Medical devices sector still waits for regulation
13 years have gone but a comprehensive regulatory framework is elusive
Thirteen years. That’s how long it has been since a direction was given to the Indian health authorities to have a comprehensive framework for medical devices.
In a case involving drug-eluting stents being heard at the Bombay High Court in September 2005, then Chief Justice did not just express shock that medical devices like a heart valve or pacemaker, for instance, were not covered by domestic, safety-related regulations. He also directed the Central and State regulatory machinery to regulate these products.
The issue has been simmering since, flaring up occasionally. In 2010, Johnson and Johnson’s (J&J) DePuy Orthopaedics voluntarily recalled its faulty ASR Hip System, globally. And acting on a local patient complaint, the Maharashtra Food and Drug Administration looked into the recall and the subsequent J&J payment to settle patient litigation in the US (2013).
Eight years since the recall, as of this week, Indian patients are still seeking redress and compensation for their faulty hip implants, as they live with debilitating pain and disability.
Such concerns recently got amplified on a global scale following an investigation into medical devices by media entities. The reportage revealed the opaqueness around this industry.
Back in India, failed promises and industry data narrate the medical device evolution story. Just 23 of 5,000 product categories are presently covered by any regulation. And industry estimates peg the entire market at $10 billion or an estimated ₹70,000 crore. On its part, the Centre did implement the Medical Device Rules, from January 1, 2018. But this falls short of a 2015 promise to have a separate ministry for pharmaceuticals and medical devices — an assurance given by late Ananth Kumar, then Minister of Chemicals and Fertilisers, the ministry overseeing medicines and devices.
Industry representatives also point to the shift from initial discussions, where policymakers had agreed on treating medical devices as different from drugs. Medical devices continue to be under the Drugs and Cosmetics Act 1940 and industry representatives are pushing for a comprehensive regulation that views medical devices separately, through the entire life-cycle of the product, from design to tests on patients, incorporating doctor feedback, and surveillance of patients in whom the implants are used, etc.
This becomes critical in a product recall, for example. Several global product recalls see little or no follow-throughs in India. Instead of being proactive, companies shield themselves behind inadequate regulations and by keeping the drug regulatory authorities “informed”.
Devices, not drugs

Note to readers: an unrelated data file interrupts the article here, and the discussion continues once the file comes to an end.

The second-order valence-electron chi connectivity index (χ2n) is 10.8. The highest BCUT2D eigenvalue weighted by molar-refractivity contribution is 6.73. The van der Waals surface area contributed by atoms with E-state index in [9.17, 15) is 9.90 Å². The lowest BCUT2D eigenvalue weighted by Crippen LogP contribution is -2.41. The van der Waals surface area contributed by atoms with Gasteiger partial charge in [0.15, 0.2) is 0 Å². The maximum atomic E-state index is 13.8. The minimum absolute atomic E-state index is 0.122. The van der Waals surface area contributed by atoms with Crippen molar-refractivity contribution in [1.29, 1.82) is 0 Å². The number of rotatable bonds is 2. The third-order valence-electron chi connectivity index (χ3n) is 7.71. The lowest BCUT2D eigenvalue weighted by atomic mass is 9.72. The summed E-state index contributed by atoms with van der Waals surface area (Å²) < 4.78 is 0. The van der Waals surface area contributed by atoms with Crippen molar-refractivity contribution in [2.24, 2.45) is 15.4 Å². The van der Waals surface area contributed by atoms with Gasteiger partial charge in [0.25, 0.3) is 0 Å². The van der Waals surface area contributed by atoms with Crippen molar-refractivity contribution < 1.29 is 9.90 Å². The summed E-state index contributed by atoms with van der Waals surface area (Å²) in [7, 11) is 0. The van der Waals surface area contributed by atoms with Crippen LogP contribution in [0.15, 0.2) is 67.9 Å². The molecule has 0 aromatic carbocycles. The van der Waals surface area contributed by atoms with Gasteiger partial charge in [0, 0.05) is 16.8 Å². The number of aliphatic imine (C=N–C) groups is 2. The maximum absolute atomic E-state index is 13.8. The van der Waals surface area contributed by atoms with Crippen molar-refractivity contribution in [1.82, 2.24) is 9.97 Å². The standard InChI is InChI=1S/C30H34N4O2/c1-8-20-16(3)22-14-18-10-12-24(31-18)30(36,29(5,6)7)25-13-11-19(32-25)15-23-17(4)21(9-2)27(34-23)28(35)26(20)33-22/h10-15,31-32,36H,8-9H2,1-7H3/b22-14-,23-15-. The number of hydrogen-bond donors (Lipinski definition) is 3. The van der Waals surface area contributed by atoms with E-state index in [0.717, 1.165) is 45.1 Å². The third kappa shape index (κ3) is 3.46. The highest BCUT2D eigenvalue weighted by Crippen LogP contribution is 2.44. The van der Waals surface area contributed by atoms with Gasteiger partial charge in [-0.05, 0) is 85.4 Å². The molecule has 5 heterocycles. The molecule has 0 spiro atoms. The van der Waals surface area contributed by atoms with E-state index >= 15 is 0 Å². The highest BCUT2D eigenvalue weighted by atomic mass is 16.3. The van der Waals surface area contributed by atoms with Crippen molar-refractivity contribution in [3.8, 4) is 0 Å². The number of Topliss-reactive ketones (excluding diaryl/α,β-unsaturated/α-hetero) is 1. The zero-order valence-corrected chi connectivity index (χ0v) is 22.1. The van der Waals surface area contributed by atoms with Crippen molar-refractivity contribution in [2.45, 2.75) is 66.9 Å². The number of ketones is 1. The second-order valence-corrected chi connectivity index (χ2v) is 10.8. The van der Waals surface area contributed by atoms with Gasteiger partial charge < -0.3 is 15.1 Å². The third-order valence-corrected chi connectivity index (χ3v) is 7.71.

“Devices are not medicines made from a homogeneous chemical batch with very long lifecycles but usually an assembly of precisionengineered components with an ever-evolving, innovative, shortterm product lifecycle,” explains Rajiv Nath, with the Association for Indian Medical Device Industry (AiMED). Besides, patient safety is more complex with devices, he says, where it is “a shared responsibility of the manufacturer, medical practitioners, product user and the regulator.”
Stressing the need to de-link medical devices from pharmaceuticals, AdvaMed’s Abby Pratt says, “there is no need to reinvent the wheel here”, as there are global benchmarks and a task force to help harmonise rules.
Pratt represents foreign device makers and replying to the global investigation, she says it gave the industry an opportunity to explain the nature of their products and challenges. For instance, reporting adverse events on a product was not a negative feature. Such feedback is used by the manufacturer to innovate further and bring out a better, safer product, she explains. Products with global certifications leave a trail in terms of registrations, etc, she says, cautioning on local companies who sold products without having even registrations.
Former Maharashtra FDA Commissioner Mahesh Zagade says medical devices are not stringently regulated because of the “lack of willingness,” at administrative/political levels. “Money”, he alleges, prevents the system from acting in patient interest and holding companies accountable. Zagade had proceeded against J&J on the faulty hip implants (2013).
The Centre ‘s recent committee for patient compensation could have been done when the issue first surfaced years ago, he says. The laws are adequate and Central regulators could have done much more, if they wanted to, he adds. His prescription for greater operational transparency is for patients and civil society to pressure their elected representatives to ask questions of the administration and get them to work in the interest of patients.